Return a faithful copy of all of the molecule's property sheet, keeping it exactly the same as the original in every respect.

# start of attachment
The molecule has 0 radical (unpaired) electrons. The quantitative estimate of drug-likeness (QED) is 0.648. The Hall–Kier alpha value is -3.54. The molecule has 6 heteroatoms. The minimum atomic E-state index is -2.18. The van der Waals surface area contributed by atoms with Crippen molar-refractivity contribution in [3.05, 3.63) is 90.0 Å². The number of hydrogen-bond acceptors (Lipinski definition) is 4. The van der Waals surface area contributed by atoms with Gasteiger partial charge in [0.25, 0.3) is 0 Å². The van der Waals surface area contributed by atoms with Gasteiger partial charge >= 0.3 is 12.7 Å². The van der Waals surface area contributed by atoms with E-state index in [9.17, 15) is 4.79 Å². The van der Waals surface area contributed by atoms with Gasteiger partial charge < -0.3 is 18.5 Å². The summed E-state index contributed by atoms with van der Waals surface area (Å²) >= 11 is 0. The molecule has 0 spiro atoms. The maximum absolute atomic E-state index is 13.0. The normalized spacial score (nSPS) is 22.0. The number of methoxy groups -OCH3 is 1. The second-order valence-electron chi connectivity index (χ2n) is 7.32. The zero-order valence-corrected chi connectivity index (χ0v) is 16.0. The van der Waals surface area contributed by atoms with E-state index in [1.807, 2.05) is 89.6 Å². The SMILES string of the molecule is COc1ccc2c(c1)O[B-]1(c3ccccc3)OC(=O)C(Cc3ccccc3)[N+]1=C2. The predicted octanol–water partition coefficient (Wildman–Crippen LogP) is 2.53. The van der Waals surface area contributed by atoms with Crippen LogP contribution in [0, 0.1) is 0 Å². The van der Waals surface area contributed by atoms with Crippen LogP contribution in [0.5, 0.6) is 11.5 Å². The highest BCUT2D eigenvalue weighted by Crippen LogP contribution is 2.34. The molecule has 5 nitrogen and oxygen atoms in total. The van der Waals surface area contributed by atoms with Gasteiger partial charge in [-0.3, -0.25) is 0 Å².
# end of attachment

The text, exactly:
The molecule has 0 radical (unpaired) electrons. The quantitative estimate of drug-likeness (QED) is 0.648. The Hall–Kier alpha value is -3.54. The molecule has 6 heteroatoms. The minimum atomic E-state index is -2.18. The van der Waals surface area contributed by atoms with Crippen molar-refractivity contribution in [3.05, 3.63) is 90.0 Å². The number of hydrogen-bond acceptors (Lipinski definition) is 4. The van der Waals surface area contributed by atoms with Gasteiger partial charge in [0.25, 0.3) is 0 Å². The van der Waals surface area contributed by atoms with Gasteiger partial charge >= 0.3 is 12.7 Å². The van der Waals surface area contributed by atoms with E-state index in [9.17, 15) is 4.79 Å². The van der Waals surface area contributed by atoms with Gasteiger partial charge < -0.3 is 18.5 Å². The summed E-state index contributed by atoms with van der Waals surface area (Å²) >= 11 is 0. The molecule has 0 spiro atoms. The maximum absolute atomic E-state index is 13.0. The normalized spacial score (nSPS) is 22.0. The number of methoxy groups -OCH3 is 1. The second-order valence-electron chi connectivity index (χ2n) is 7.32. The zero-order valence-corrected chi connectivity index (χ0v) is 16.0. The van der Waals surface area contributed by atoms with E-state index in [1.807, 2.05) is 89.6 Å². The SMILES string of the molecule is COc1ccc2c(c1)O[B-]1(c3ccccc3)OC(=O)C(Cc3ccccc3)[N+]1=C2. The predicted octanol–water partition coefficient (Wildman–Crippen LogP) is 2.53. The van der Waals surface area contributed by atoms with Crippen LogP contribution in [0, 0.1) is 0 Å². The van der Waals surface area contributed by atoms with Crippen LogP contribution in [0.5, 0.6) is 11.5 Å². The highest BCUT2D eigenvalue weighted by Crippen LogP contribution is 2.34. The molecule has 5 nitrogen and oxygen atoms in total. The van der Waals surface area contributed by atoms with Gasteiger partial charge in [-0.3, -0.25) is 0 Å².